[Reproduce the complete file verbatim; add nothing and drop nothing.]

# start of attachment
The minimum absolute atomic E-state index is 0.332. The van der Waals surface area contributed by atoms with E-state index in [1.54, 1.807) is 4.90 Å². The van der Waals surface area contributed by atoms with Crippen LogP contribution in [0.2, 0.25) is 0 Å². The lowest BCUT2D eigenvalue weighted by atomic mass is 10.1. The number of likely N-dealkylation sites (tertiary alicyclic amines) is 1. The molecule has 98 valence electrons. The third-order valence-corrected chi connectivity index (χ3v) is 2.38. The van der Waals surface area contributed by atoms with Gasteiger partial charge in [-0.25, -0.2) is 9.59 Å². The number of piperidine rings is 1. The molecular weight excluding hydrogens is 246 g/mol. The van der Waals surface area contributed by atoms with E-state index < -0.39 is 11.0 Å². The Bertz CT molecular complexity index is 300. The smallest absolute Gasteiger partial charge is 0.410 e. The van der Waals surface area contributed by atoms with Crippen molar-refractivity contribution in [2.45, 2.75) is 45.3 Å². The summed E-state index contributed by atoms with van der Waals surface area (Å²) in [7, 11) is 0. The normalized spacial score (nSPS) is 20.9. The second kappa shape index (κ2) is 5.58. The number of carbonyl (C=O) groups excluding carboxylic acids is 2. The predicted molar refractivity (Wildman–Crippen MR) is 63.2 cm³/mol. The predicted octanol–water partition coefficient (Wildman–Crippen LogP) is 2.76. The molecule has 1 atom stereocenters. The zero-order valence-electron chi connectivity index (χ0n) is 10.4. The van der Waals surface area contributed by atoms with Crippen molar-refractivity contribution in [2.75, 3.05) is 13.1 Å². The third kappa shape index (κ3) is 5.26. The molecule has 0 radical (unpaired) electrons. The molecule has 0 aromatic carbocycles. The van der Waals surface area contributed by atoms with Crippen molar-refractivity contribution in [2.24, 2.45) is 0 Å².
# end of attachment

The minimum absolute atomic E-state index is 0.332. The van der Waals surface area contributed by atoms with E-state index in [1.54, 1.807) is 4.90 Å². The van der Waals surface area contributed by atoms with Crippen LogP contribution in [0.2, 0.25) is 0 Å². The lowest BCUT2D eigenvalue weighted by atomic mass is 10.1. The number of likely N-dealkylation sites (tertiary alicyclic amines) is 1. The molecule has 98 valence electrons. The third-order valence-corrected chi connectivity index (χ3v) is 2.38. The van der Waals surface area contributed by atoms with Gasteiger partial charge in [-0.25, -0.2) is 9.59 Å². The number of piperidine rings is 1. The molecular weight excluding hydrogens is 246 g/mol. The van der Waals surface area contributed by atoms with E-state index < -0.39 is 11.0 Å². The Bertz CT molecular complexity index is 300. The smallest absolute Gasteiger partial charge is 0.410 e. The van der Waals surface area contributed by atoms with Crippen molar-refractivity contribution in [2.45, 2.75) is 45.3 Å². The summed E-state index contributed by atoms with van der Waals surface area (Å²) in [7, 11) is 0. The normalized spacial score (nSPS) is 20.9. The second kappa shape index (κ2) is 5.58. The number of carbonyl (C=O) groups excluding carboxylic acids is 2. The predicted molar refractivity (Wildman–Crippen MR) is 63.2 cm³/mol. The predicted octanol–water partition coefficient (Wildman–Crippen LogP) is 2.76. The molecule has 1 atom stereocenters. The zero-order valence-electron chi connectivity index (χ0n) is 10.4. The van der Waals surface area contributed by atoms with Crippen molar-refractivity contribution in [2.75, 3.05) is 13.1 Å². The third kappa shape index (κ3) is 5.26. The molecule has 0 radical (unpaired) electrons. The molecule has 0 aromatic carbocycles. The van der Waals surface area contributed by atoms with Crippen molar-refractivity contribution in [2.24, 2.45) is 0 Å².